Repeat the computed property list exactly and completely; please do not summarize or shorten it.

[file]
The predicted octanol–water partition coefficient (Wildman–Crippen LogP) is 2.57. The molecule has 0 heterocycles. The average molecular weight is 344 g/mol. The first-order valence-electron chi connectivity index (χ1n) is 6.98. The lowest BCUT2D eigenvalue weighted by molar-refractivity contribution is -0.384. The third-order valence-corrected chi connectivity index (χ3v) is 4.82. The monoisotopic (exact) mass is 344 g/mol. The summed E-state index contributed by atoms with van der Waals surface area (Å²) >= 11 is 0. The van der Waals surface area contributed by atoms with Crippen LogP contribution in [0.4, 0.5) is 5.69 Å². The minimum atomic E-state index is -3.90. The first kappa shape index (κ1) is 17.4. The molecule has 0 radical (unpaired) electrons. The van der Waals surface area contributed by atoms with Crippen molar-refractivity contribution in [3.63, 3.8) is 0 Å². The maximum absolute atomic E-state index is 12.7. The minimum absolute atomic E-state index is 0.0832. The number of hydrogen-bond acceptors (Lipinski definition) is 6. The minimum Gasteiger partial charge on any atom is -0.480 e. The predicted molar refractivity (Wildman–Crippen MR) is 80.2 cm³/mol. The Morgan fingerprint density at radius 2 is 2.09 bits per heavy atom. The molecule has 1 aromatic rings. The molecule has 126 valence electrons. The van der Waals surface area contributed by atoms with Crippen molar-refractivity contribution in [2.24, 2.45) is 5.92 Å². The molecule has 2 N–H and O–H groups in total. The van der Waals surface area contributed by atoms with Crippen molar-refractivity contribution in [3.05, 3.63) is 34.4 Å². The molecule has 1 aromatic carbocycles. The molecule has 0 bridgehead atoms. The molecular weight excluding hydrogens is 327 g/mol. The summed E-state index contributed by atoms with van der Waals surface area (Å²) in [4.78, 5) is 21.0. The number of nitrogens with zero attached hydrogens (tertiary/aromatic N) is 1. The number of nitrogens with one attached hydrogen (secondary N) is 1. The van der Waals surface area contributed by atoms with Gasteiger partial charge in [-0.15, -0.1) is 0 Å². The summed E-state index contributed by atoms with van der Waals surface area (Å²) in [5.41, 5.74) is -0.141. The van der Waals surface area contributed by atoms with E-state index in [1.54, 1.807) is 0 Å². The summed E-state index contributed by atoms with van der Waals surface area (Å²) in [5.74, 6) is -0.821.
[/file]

The predicted octanol–water partition coefficient (Wildman–Crippen LogP) is 2.57. The molecule has 0 heterocycles. The average molecular weight is 344 g/mol. The first-order valence-electron chi connectivity index (χ1n) is 6.98. The lowest BCUT2D eigenvalue weighted by molar-refractivity contribution is -0.384. The third-order valence-corrected chi connectivity index (χ3v) is 4.82. The monoisotopic (exact) mass is 344 g/mol. The summed E-state index contributed by atoms with van der Waals surface area (Å²) >= 11 is 0. The van der Waals surface area contributed by atoms with Crippen LogP contribution in [0.4, 0.5) is 5.69 Å². The minimum atomic E-state index is -3.90. The first kappa shape index (κ1) is 17.4. The molecule has 0 radical (unpaired) electrons. The van der Waals surface area contributed by atoms with Crippen molar-refractivity contribution in [3.63, 3.8) is 0 Å². The maximum absolute atomic E-state index is 12.7. The minimum absolute atomic E-state index is 0.0832. The number of hydrogen-bond acceptors (Lipinski definition) is 6. The minimum Gasteiger partial charge on any atom is -0.480 e. The predicted molar refractivity (Wildman–Crippen MR) is 80.2 cm³/mol. The Morgan fingerprint density at radius 2 is 2.09 bits per heavy atom. The molecule has 1 aromatic rings. The molecule has 126 valence electrons. The van der Waals surface area contributed by atoms with Crippen molar-refractivity contribution in [2.24, 2.45) is 5.92 Å². The molecule has 2 N–H and O–H groups in total. The van der Waals surface area contributed by atoms with Crippen molar-refractivity contribution in [3.05, 3.63) is 34.4 Å². The molecule has 1 aromatic carbocycles. The molecule has 0 bridgehead atoms. The molecular weight excluding hydrogens is 327 g/mol. The summed E-state index contributed by atoms with van der Waals surface area (Å²) in [4.78, 5) is 21.0. The number of nitrogens with zero attached hydrogens (tertiary/aromatic N) is 1. The number of nitrogens with one attached hydrogen (secondary N) is 1. The van der Waals surface area contributed by atoms with Gasteiger partial charge in [-0.15, -0.1) is 0 Å². The summed E-state index contributed by atoms with van der Waals surface area (Å²) in [5.41, 5.74) is -0.141. The van der Waals surface area contributed by atoms with E-state index in [1.54, 1.807) is 0 Å². The summed E-state index contributed by atoms with van der Waals surface area (Å²) in [5.74, 6) is -0.821.